Japan's iconic Mount Fuji is struggling with overtourism.
The governor of the local region described it as if the world-famous summit is"screaming".
While UNESCO recognised Mount Fuji's religious and cultural significance in 2013, increased tourism has created both benefits and problems.
Visitor numbers more than doubled from 2012 to 2019, reaching 5.1 million in Yamanashi prefecture alone, where most hikers start their journey.
Tour buses bring a constant stream of foreign tourists to the base station, creating conflict with the mountain's sacred status.
Pollution has reached extreme levels and authorities are considering drastic measures, such as restricting access to the mountain via a new railway system.
Overtourism leads to human traffic jams on Mount Fuji.
The swarms of international visitors raise concerns about human traffic jams on the pathways up Mount Fuji too.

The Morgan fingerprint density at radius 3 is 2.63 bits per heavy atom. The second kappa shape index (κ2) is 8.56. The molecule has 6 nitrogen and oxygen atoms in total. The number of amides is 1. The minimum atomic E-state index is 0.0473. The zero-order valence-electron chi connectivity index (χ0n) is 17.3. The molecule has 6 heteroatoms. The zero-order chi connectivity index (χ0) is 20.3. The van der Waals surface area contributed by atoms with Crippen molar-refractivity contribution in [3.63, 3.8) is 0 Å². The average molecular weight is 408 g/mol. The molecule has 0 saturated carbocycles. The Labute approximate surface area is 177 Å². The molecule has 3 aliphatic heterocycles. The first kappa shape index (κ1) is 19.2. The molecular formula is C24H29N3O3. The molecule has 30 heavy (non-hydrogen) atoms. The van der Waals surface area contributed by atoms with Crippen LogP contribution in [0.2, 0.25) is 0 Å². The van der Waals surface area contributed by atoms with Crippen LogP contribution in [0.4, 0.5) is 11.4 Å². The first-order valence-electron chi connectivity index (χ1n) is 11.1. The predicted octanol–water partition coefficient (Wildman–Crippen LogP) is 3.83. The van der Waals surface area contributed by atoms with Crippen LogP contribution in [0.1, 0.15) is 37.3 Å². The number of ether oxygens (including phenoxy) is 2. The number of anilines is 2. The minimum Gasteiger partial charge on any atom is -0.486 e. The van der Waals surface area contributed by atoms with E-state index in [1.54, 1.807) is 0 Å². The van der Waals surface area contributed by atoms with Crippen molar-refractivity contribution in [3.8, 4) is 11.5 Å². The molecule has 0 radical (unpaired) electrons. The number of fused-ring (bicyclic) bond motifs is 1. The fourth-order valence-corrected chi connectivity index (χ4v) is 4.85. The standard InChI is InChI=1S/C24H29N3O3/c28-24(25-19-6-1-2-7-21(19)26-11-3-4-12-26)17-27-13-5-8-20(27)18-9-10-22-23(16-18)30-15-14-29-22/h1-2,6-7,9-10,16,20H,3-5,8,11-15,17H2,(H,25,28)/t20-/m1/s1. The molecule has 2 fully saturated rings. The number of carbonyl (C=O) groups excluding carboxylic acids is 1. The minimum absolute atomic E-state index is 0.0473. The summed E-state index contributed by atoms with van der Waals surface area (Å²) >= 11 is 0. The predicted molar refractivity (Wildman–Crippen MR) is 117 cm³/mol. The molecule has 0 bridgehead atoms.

“Overtourism also entails numerous risks, including the safety of hikers,” explains Masatake Izumi, a Yamanashi prefecture official.
“For example, if large numbers of people end up in a human traffic jam below the summit, there could be jostling and falls or falling rocks, which could lead to serious accidents. This is a very worrying possibility for us."
Some hikers aren't prepared for the strenuous climb causing a rise in rescue requests.
Tourist, Rasyidah Hanan saw these concerns first-hand while making her own way to the top. “I think people should be filtered a little bit because some people were not ready to climb Mount Fuji,” she says.
“They were like in light clothes until the 8th station and some of them looked sick, so I was worried about that also I think."
Is Mount Fuji limiting visitor numbers?
Government ministers are discussing measures to address overcrowding and etiquette breaches at Japan’s most heavily visited sites, including Mount Fuji.
Authorities have considered crowd control measures, but the mere announcement led to a reduction in visitor numbers.
While numbers are expected to dip slightly in 2023, a rebound is anticipated in 2024, especially from Chinese tourists.
"I don’t feel it should ever be shut down but I feel like maybe it could be limited, maybe on the numbers,” Australian climber Tod Horton concludes.
“It has to be good for the people and environment, the actual people who live on the mountain, it’s good for their economy. So I know it’s a good thing, but we did mention that there are a couple of sections that it felt like it was overcrowded."